Chris de Burgh stories: Visually impaired version of

Chris High reviews Jerry Springer The Opera on

Enjoy short stories? Click to read Chris High tales online.


































Chris High reviews: Jerry Springer Opera 2006


Rolf Saxon, Dean Hussain, Valda Aviks, Wills Morgan, Benjamin Lake, Helen Walsh ,Johan Pearson, Carrie Ellis, Trevor Jary, Annabelle Williams, Nathan Harmer.
Music: Richard Thomas
Lyrics: Stewart Lee & Richard Thomas
Musical Director: Dan Jackson
Liverpool Empire Theatre
June 5th, 2006

Jerry Springer - The Opera 2006: promotional image


There could have been worse dates on which to open a show new to Liverpool – 06/06/06 for example – but Jerry Springer – The Opera made its Empire debut and held its own in the debate of rights to free speech as well as the four hundred or so protesters outside, who sang hymns and waved placards in time honoured fashion.

This, of course, is nothing new for the controversial musical that has, nonetheless, won so many awards it is difficult to fathom how it can garner such a divide of opinion. Love it or hate it, Jerry Springer – The Opera – like its TV alter-ego – is a hit and will continue to play before audiences for a good while yet.

Yes it’s literally filled with profanity. Yes it’s trashy and tacky. Yes it’s so close to the religious knuckle that the marrow aches at times. But is it really worth getting so het up about when today nations can march uninvited into nations and cause chaos and when babies are being used as bombs in the name of religious and political freedom? Let’s get some perspective here, please. It’s a stage show, nothing more and nothing less. See it, don’t see it. At the end of the day, who cares?

So, the performances and the show itself.

First up is Dean Hussain, who plays the roles of Warm Up Man and Satan with a supreme cock-sureness that it isn’t too much of a leap in the imagination to believe he might have been trained as such in both occupations.

Then came Jerry Doppleganger, Rolf Saxon. Picked out at the back of the auditorium by a beam of strong white light, Saxon makes his way to the stage through the crowd shaking hands with the audience (made up largely of the late 20’s to early 30’s bracket) and posing for pictures, mike in hand. A brave move in itself, considering a more active protestor had just been ejected.

His part, surprisingly, was not the main focus of attention however. Yes, his is the hub around which the show spins, but – in true Springer style – the real stars are “the guests” and not least of which is Shawntel, a twenty-something stone wannabe pole dancer, played by Helen Walsh.

Her voice, both in operatic harmony and in plain old fashioned straight format, is breathtaking in its clarity and strength, whereas her ability to go from doe-eyed misunderstood to brawling vixen in the blink of an eye is as near perfect as you could wish for.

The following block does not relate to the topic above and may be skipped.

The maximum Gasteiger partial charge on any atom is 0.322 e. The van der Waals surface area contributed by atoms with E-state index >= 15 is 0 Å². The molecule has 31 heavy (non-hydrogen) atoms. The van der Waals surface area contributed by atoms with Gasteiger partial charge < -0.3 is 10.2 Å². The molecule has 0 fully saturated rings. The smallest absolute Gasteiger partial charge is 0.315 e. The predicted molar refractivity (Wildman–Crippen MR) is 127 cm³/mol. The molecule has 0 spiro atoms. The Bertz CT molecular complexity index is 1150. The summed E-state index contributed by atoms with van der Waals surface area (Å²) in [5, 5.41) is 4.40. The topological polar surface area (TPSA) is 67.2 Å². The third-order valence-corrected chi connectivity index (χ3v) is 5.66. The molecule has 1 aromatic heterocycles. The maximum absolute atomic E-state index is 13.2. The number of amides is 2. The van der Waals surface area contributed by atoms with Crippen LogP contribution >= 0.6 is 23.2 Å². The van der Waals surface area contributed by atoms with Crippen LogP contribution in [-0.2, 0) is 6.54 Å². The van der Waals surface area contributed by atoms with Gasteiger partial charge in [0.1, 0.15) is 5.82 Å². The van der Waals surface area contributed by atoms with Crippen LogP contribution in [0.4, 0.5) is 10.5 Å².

There are other very fine singing performances too, from all quarters, but most notable are those turned in by Valda Aviks and Wills Morgan. Aviks plays three roles; Crack-head pensioner / Dwight lover Zandra, irate mother Irene and a less than sympathetic Mary, all with an operatic style slant lending a paradox to lyrics that drip with the profanity of the gutter.

Morgan, who plays both a man who wants to be treated like a baby and fill his nappy for sexual pleasure, as well as Jesus, is both so full of talent and perfect timing, it is difficult not to be impressed by all that he does.

Highlight of the show? Without doubt the part played by a dozen or so Ku Klux Klan members, complete with hoods, smocks and burning crosses, who enjoy their Jerry Springer moment to the max. It’s been a long time since something this irreverent has been this funny and is worth the entrance fee alone, even though its format has been done before. Seen The Producers? Then you’ve seen Springtime For Hitler and, in another guise, have seen this too, though it doesn’t matter.

The first half – set in the studio of Springer-land – flies past and is interspersed with adverts that flash up on the continuously busy screens behind, with slogans sung by the cast that bring the house down.

The second half, during which Jerry descends into hell and has Adam, Eve, Jesus, Mary and even God as guests, is somewhat darker and tends to drag a little in places. It is very easy to see how this section would offend, but again its nothing that hasn’t been done before a million times. Not that this makes it right, but it doesn’t necessarily make it wrong either. Freedom of choice, in this democratic world of ours, has two sides and both have to be heard.

Jerry Springer – The Opera is not a masterpiece. It doesn’t have tunes that you’re going to come out humming or tapping your feet to. It doesn’t have that many side-splitting “jokes” either and many of them are in the detail. What it does have in spades is originality, fast lines and a daring, squirm-inducing pace that races the heart in a similar manner to that of The Office.

The easily offended should not go, but then they should know that already unless they’ve been camped out on Mars since 2003. If they do venture in to see what the fuss is about, it is doubtful that they will be half as upset as they thought they might be. All of which says far more for the writers and cast of this highly entertaining piece of theatre, than I ever could.


Click here to view details and book for the Liverpool Empire Theatre



   Maybe you would like to add your comments to this review of 'Jerry Springer - The Opera' live at the Liverpool Empire Theatre in June 2006?
If so - please feel free to leave your FEEDBACK

“Writing gets me away for a while' from this world and into one where I, alone, can make or
break the rules as I see fit.” - Chris High 2003.
Site designed and maintained by Steve Bennett 2006 all rights reserved